There are no bad projects—just bad matches between contractors and projects. Years of research have led me to conclude that the risk associated with project selection can be accurately measured in advance by taking into account a construction organization’s experience with similar work. I am devising a convenient system for making that measurement and intend to make the system publicly available for free.
Why do so many construction projects fail to produce a profit, despite the fact that the contractors undertaking them were sure they would be profitable? Otherwise, they would not have taken the projects in the first place. For many years, I have been identifying and categorizing the causes of non-performance and recently have expanded the study to include project risk management, control and prevention.
Unlike manufacturing, where operations improve with repetition, construction enterprises do not usually have enough repetition from project to project to benefit from familiarity and experience. Project risk is project-specific, so each new job must be assessed against past experience. The closer a new project lies to the average of previous projects, the more likely the contractor will achieve its estimated targeted performance.
For example, let’s say a contractor or construction manager has been successfully building relatively straightforward warehouses and strip malls but then attempts its first complex sewage treatment plant. For such a project, there will be vessels and all kinds of processing equipment with which the contractor has little to no individual or institutional experience. The likelihood of successfully pricing and producing the work would be very limited, making the project very risky.
The team a contractor puts on a project also will affect the measurement of risk. Experience is accumulated by individual staff members; while a company may have built an arena with a long-span roof, that institutional experience doesn’t get transmitted
automatically to the individual team members who haven’t worked on stadiums and arenas. However, if an organization has an experienced arena project veteran who is not assigned to the actual project, the company can bring him or her in if there is an emergency, cutting the overall risk.
Project location is an important variable in performance success. For example, a U.S. contractor will face added risk when attempting its first project abroad, as will a contractor with experience only in rural and suburban areas taking its first foray into a big city. Changes such as these bring differences in labor productivity, subcontractor availability, pricing and regulations.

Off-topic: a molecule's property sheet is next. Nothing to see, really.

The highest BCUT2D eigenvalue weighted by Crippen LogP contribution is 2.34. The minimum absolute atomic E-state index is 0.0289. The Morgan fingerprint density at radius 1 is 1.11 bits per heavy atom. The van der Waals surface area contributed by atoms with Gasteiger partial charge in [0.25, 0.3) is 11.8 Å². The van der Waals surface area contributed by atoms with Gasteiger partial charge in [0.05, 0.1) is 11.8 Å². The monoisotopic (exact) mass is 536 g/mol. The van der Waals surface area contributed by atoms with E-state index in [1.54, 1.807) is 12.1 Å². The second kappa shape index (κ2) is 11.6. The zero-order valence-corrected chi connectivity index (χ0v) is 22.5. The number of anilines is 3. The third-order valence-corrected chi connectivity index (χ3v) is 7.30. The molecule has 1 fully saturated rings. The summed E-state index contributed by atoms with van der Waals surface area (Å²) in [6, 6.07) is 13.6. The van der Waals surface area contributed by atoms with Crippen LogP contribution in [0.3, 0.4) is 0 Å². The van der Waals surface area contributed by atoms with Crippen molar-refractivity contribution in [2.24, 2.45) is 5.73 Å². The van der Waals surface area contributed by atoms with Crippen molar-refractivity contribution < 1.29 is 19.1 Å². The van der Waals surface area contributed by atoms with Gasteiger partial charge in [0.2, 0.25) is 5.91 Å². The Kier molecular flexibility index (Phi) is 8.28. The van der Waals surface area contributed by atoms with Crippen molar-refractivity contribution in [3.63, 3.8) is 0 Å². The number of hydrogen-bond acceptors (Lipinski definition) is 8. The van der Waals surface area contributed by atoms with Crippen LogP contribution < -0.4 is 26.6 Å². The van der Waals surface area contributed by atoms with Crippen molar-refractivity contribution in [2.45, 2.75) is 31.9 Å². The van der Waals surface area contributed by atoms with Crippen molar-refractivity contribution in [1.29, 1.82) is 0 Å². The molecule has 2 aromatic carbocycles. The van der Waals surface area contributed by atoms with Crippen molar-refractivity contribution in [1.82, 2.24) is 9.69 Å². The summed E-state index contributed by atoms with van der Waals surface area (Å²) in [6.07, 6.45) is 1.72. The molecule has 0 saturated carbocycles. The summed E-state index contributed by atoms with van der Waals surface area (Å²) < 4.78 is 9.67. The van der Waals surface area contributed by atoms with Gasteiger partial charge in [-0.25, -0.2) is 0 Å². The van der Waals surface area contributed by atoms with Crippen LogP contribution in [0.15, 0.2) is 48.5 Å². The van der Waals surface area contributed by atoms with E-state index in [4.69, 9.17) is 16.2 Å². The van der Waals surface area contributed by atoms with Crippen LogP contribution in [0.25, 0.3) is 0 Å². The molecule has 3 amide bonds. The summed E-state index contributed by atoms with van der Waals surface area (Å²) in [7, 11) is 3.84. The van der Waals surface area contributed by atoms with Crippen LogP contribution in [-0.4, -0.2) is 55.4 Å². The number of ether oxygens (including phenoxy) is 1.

Unusual project features also create risk. Generally, the collective experience of the industry is with “traditional” projects. Most buildings in the U.S. are rectangular, and our roads, highways and tunnels are straight. Unusual and unique project features—such as buildings, windows, roofs, roads, bridges and tunnels that are curved—are outside the experience of most organizations and obviously trigger risk. Gaining the knowledge to build such tricky projects may be a slow, costly process that amplifies risk.
The good news is that important project characteristics can be measured and weighted to produce a numeric scale of risk projections, and all of the data can be updated to measure project performance. To ascertain the likelihood of a successful, profitable completion, I am developing a spreadsheet-based risk-assessment process that reliably relates a company’s experience with similar projects.
Few projects have built-in, inherent risk—for example, the expansion of the Panama Canal, a massive infrastructure project. For the day-in, day-out work of construction contracting, project risk is exclusively a measurement relative to the organization’s experience. If a company finds projects that fall into its sweet spot, it will control many of the risks that could hurt you.